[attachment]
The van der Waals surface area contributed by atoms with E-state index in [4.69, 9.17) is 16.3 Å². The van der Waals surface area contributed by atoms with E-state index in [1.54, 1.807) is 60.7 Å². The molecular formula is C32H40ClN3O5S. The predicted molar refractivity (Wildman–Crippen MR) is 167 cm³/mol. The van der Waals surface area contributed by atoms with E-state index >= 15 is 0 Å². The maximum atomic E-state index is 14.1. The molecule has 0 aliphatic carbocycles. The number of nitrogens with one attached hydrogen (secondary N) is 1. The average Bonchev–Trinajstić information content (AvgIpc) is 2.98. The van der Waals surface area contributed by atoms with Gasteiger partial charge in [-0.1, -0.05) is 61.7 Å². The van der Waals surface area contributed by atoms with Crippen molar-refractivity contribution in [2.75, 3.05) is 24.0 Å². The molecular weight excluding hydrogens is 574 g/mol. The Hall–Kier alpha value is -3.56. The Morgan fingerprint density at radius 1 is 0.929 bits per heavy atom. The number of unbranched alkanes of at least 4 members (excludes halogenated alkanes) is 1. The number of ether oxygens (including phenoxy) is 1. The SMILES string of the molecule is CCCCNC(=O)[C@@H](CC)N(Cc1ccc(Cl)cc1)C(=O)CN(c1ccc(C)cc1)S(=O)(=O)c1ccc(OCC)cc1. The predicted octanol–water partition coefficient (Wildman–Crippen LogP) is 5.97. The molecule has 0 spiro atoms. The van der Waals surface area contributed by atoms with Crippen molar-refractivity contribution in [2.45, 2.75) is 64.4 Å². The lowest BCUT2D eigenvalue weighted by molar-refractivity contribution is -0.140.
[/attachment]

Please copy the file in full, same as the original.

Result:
The van der Waals surface area contributed by atoms with E-state index in [4.69, 9.17) is 16.3 Å². The van der Waals surface area contributed by atoms with E-state index in [1.54, 1.807) is 60.7 Å². The molecular formula is C32H40ClN3O5S. The predicted molar refractivity (Wildman–Crippen MR) is 167 cm³/mol. The van der Waals surface area contributed by atoms with E-state index >= 15 is 0 Å². The maximum atomic E-state index is 14.1. The molecule has 0 aliphatic carbocycles. The number of nitrogens with one attached hydrogen (secondary N) is 1. The average Bonchev–Trinajstić information content (AvgIpc) is 2.98. The van der Waals surface area contributed by atoms with Gasteiger partial charge in [-0.1, -0.05) is 61.7 Å². The van der Waals surface area contributed by atoms with Crippen molar-refractivity contribution in [2.75, 3.05) is 24.0 Å². The molecular weight excluding hydrogens is 574 g/mol. The Hall–Kier alpha value is -3.56. The Morgan fingerprint density at radius 1 is 0.929 bits per heavy atom. The number of unbranched alkanes of at least 4 members (excludes halogenated alkanes) is 1. The number of ether oxygens (including phenoxy) is 1. The SMILES string of the molecule is CCCCNC(=O)[C@@H](CC)N(Cc1ccc(Cl)cc1)C(=O)CN(c1ccc(C)cc1)S(=O)(=O)c1ccc(OCC)cc1. The predicted octanol–water partition coefficient (Wildman–Crippen LogP) is 5.97. The molecule has 0 spiro atoms. The van der Waals surface area contributed by atoms with Crippen molar-refractivity contribution in [2.45, 2.75) is 64.4 Å². The lowest BCUT2D eigenvalue weighted by molar-refractivity contribution is -0.140.